Interim management guides operations until the adoption of the full Management Plan in 2015. By then zones and implementation strategies for all activities, including fishing and recreational use, will be defined and actions prioritized in order to work towards alignment with ecosystem objectives, currently under development. The interim plan is founded on guiding principles that include the need to balance protection and ecologically sustainable resource use, being able to demonstrate accountability and fostering innovation through the adoption of adaptive management approaches. Managing interactions among resource users will be challenging. This framework of ideas for balancing protection and sustainable resource use, complemented by the parallel progress on socio-economic and cultural objectives, will propel innovation for Gwaii Haanas Marine.

A primary challenge for Gwaii Haanas Marine will be integrating varying government mandates and legislations, respecting divergent viewpoints and opinions on "sustainability" while ensuring the partnership's overall objectives. Adding to this complexity is the fact that commercial fisheries are sectored, each industry sector operating in the area (e.g., herring, sea urchin) must be engaged through its individual established advisory processes under law. The approach being undertaken by AMB is first to identify areas of overlapping priorities with respect to marine resource management and emphasize similar goals as opposed to differences.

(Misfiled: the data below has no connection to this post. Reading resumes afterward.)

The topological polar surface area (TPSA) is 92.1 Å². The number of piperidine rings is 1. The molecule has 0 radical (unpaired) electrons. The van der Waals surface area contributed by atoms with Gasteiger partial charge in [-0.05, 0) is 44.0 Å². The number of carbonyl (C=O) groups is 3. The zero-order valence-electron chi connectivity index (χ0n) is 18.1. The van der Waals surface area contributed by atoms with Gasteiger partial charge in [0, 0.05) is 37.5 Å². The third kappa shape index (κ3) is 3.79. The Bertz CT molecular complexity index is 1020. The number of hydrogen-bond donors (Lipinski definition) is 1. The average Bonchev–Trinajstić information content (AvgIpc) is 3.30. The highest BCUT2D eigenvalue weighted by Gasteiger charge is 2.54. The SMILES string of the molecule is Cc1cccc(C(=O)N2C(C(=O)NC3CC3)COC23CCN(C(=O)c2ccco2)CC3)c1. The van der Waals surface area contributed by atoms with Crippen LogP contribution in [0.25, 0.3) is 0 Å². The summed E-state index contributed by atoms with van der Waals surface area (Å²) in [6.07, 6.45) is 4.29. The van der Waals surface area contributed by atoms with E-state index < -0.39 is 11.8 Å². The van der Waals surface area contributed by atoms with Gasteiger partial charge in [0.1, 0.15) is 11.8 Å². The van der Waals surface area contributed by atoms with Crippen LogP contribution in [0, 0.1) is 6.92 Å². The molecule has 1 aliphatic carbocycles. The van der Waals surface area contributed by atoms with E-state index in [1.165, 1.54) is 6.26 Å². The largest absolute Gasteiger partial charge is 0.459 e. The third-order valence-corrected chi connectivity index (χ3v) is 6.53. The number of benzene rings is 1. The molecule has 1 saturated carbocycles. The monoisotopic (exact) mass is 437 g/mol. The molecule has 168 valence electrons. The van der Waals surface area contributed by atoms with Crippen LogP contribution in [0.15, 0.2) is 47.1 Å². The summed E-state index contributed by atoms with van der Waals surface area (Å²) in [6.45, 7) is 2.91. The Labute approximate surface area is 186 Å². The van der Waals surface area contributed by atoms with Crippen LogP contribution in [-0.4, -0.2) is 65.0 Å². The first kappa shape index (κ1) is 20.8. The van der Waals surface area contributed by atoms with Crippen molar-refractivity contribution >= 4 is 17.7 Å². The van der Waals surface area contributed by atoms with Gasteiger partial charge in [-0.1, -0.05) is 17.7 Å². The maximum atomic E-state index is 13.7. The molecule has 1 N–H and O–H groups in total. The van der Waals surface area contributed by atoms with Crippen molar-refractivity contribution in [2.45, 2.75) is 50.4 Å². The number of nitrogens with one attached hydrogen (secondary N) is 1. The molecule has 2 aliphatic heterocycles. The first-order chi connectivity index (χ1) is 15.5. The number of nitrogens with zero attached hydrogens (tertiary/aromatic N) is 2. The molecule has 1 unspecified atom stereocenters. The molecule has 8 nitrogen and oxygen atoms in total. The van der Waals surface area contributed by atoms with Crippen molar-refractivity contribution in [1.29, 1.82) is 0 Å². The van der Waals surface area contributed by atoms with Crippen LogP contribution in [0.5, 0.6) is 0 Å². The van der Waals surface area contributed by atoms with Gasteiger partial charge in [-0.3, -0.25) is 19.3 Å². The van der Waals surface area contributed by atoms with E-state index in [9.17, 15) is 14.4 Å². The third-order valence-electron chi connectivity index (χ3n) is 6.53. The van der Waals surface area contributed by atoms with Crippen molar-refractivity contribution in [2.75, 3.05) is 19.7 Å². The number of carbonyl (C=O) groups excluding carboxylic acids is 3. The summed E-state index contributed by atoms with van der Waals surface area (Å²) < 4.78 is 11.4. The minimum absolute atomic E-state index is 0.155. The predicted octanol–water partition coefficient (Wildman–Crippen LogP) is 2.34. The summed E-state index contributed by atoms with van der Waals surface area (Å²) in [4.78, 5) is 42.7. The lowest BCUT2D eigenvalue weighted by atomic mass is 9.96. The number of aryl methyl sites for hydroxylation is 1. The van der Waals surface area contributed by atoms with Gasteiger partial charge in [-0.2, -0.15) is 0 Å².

MEAM: How is the Archipelago Management Board set up to balance the respective management approaches and entities?

Sloan: From 1993 to 2010, the AMB consisted of two representatives of the Haida Nation and two representatives of Parks Canada. In 2010, with the designation of Gwaii Haanas Marine and the integration of the terrestrial and marine protected areas, the AMB expanded from four members to six, and now is composed of three representatives of the Haida Nation and three from the federal Government of Canada (two from Parks Canada, and one from DFO).

The AMB meets twice a month to discuss issues and make decisions. Each decision is signed off by one Government of Canada representative and one Haida Nation representative. Each party is responsible to implement that decision within its organization.

MEAM: Why do you think it is so rare for there to be a protected area extending from mountaintop to seafloor like Gwaii Haanas?

Sloan: One of the reasons that linked land-sea protected areas are rare is that marine protected areas are a much newer concept than terrestrial parks. Within Parks Canada, for example, our first national park was established in 1885, in the Rocky Mountains. We designated our first coastal terrestrial park in 1904, but it wasn't until 1986 that our first marine policy was issued. Our first marine park (Fathom Five) was designated soon after, in 1987.

When the Haida designated Gwaii Haanas a Haida Heritage Site in 1985, they included the marine area. In the Haida worldview, everything is connected to everything else: people, plants, animals, land, sea, and air. This worldview is, essentially, the science of ecology - the study of the ever-changing relationships in nature.